Last May, Foster, Dawson and a WakeMed OB/GYN named Karen Bash began assessing how to whittle the wait time to one week. They decided they needed more employees—right now the clinic has one physician and seven nurse practitioners and physician assistants, along with a team of nurses—and more money: $458,581 more, to be exact, almost a 20 percent bump over its current $2.5 million base budget.

With that funding, the clinic could hire seven full-time-equivalent positions: nurse practitioners and physician assistants, nurses and support personnel. It would enable Dawson to once again have night and weekend clinics, which were lost in the budget cuts that followed the Great Recession. And it would allow the county to establish maternal care services in the county's Millbrook Center, where Dawson says she'd place bilingual providers to service the area's burgeoning Hispanic community.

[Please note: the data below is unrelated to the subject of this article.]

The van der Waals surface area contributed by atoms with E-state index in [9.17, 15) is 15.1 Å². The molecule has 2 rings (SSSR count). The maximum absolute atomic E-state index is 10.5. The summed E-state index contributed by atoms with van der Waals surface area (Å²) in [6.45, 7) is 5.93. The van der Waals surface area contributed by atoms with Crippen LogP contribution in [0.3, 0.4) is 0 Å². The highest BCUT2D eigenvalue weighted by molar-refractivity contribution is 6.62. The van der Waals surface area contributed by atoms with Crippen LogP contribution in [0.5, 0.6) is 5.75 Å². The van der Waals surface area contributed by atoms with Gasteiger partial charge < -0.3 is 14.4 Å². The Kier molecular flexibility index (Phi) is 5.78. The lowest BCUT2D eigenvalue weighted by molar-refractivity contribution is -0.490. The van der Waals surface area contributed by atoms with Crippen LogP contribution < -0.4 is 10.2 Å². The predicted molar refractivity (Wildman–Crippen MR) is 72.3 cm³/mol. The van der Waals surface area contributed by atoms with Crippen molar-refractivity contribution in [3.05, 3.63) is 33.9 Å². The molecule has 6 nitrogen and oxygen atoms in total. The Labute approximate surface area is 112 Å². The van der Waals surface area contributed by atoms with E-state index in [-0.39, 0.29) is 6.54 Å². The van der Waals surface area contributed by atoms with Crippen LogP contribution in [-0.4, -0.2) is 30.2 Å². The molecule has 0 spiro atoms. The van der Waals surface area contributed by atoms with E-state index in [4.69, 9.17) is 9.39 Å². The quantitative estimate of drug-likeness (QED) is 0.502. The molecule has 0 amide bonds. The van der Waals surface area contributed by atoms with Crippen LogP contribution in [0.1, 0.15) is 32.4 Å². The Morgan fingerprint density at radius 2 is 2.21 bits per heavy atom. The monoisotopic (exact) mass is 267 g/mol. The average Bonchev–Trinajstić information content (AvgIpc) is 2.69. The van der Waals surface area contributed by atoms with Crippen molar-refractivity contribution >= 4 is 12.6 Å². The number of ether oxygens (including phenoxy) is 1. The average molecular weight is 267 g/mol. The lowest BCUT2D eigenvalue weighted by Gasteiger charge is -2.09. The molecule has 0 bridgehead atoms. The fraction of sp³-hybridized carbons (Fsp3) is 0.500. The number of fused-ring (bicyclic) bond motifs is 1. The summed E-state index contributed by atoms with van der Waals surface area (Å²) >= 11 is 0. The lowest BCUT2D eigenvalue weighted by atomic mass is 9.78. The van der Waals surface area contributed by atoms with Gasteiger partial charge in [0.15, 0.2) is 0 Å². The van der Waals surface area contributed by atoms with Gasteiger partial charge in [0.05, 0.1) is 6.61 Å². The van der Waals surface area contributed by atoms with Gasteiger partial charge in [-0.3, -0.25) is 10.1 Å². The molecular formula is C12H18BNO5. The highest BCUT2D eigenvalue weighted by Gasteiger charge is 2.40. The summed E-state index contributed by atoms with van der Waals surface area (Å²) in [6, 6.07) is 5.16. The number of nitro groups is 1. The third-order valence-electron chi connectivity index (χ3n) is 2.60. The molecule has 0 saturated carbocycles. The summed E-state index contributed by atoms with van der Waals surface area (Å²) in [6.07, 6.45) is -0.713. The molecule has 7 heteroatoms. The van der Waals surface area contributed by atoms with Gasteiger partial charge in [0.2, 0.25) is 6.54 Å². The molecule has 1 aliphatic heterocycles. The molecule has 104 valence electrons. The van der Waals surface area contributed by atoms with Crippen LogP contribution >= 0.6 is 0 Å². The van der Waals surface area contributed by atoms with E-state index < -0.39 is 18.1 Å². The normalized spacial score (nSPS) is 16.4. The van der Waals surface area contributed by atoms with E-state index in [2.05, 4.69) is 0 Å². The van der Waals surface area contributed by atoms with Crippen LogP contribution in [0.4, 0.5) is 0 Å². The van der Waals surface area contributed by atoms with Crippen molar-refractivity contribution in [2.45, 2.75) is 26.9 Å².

With a new location and more convenient hours, Dawson says, she can reach more women in need. And because of the revenue those services will bring in, both from Medicaid reimbursement and those who pay something out of pocket, the ask isn't as big as it sounds. The clinic expects that its expansion would generate more than $376,000 a year, leaving the county on the hook for only about $82,000, according to county records.

For now, Dawson's request is in the hands of county manager Jim Hartmann, along with the budget requests from all county departments and agencies, including the school board, which is seeking a $48 million increase. Hartmann will present his proposed budget to the county commission in the coming weeks, and commissioners will take it from there.

Dawson says she feels good about her chances. "It's a good investment," she says. Healthy babies usually go on to be healthier humans, she points out, which in the long run saves the county money. "Millbrook and the expanded evenings and Saturday mornings here—that makes a difference here. It's kind of a domino effect."

This article appeared in print with the headline "The waiting is the hardest part"

  • Budget cuts force at-risk women to wait longer for appointments